The guidelines note that large volumes of AZT liquid formula are poorly tolerated, and that although d4T is better tolerated, it carries a long-term risk of lipoatrophy in children. Tenofovir, now recommended for first-line treatment in adults, is not available in a paediatric formulation and dosing studies of the tablet formulation have not been carried out in children.

Fixed dose triple combinations for children containing nevirapine are being developed by several Indian companies and are expected to be approved within the next year.

Detailed dosing tables for all drugs according to weight are available within the guidelines document.

The guidelines say that for children exposed to antiretrovirals around the time of birth as part of prevention of mother to child transmission, it is still too early to say whether drug resistance acquired during short-term exposure will compromise the paediatric response to antiretroviral therapy. Ongoing trials in South Africa and Botswana may provide an answer, WHO says. Continuing exposure to antiretrovirals in breast milk should not affect the choice of treatment for a breastfeeding infant that requires treatment.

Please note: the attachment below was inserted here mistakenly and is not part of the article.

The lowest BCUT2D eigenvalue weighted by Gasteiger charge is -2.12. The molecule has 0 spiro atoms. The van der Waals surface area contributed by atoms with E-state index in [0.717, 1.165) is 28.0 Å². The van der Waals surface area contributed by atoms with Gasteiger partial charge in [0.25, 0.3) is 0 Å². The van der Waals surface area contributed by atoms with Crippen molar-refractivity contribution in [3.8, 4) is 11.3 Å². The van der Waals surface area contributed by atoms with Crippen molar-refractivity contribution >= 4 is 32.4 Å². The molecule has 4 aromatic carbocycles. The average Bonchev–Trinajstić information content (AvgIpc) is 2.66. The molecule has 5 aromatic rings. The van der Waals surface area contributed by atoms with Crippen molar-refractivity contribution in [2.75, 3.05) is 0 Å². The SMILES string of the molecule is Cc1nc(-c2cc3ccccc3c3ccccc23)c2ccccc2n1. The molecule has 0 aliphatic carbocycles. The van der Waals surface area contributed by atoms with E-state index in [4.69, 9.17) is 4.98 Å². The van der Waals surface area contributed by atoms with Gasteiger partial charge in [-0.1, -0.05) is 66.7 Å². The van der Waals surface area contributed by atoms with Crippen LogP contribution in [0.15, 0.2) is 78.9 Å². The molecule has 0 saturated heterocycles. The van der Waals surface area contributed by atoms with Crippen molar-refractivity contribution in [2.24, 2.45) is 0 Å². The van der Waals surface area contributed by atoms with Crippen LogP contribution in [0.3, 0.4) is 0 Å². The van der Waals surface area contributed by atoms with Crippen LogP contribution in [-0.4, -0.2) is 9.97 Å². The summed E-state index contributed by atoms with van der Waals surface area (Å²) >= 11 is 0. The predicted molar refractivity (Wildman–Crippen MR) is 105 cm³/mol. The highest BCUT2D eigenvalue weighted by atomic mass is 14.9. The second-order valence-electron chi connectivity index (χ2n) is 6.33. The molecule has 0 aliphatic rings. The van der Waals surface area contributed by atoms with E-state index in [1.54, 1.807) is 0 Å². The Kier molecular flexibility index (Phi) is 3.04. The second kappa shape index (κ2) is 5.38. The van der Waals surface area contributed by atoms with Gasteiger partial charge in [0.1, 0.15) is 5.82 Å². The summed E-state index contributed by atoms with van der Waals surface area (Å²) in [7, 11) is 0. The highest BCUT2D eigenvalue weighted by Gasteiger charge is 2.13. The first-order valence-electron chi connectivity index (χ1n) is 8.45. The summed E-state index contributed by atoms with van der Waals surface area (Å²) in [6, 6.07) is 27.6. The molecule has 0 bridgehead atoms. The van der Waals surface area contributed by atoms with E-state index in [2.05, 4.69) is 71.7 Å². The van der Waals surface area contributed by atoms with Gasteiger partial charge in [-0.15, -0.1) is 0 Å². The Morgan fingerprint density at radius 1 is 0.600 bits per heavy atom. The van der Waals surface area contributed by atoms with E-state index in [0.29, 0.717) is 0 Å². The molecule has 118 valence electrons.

For children experiencing failure of first-line treatment, second-line treatment should consist of ddI and abacavir unless abacavir was used in first-line treatment, plus either lopinavir/ritonavir (Kaletra), saquinavir/ritonavir (Invirase) or nelfinavir (Viracept).

Nutritional support recommended

WHO points out that children and infants who have symptomatic HIV disease or who are recovering from an acute infection need to consume 20-30% more calories than HIV-negative children if they are not suffer poor growth and poor recovery from illness.

Since severe wasting is a common clinical presentation in children with HIV infection, the guidelines advise that severe malnutrition needs to be stabilised before antiretroviral therapy is begun. Although this phase shouldn't take longer than ten days in HIV-negative children, the guidelines warn that the response to malnutrition treatment may be limited and slow in HIV-positive children. If after six to eight weeks a child has not achieved a weight for height of 85% as a result of special feeding, antiretroviral therapy should probably be initiated.

Once a child begins to gain weight on antiretroviral treatment, drug doses need to be reviewed regularly to ensure that the child is still receiving an adequate dose, WHO warns. Conversely, there are no available data on the effectiveness, pharmacokinetics and safety of antiretrovirals in severely malnourished children, so it is not known what doses are necessary in children who are seriously underweight for their age (drug metabolism is governed by age as well as body size).

The guidelines also contain detailed discussion of monitoring protocols for children with HIV, as well as considerations for antiretroviral therapy in adolescents and methods for judging treatment failure in children where virological monitoring is not available.

The full guidelines document can be downloaded from the WHO website at http://www.who.int/hiv/pub/guidelines/art/en/index.html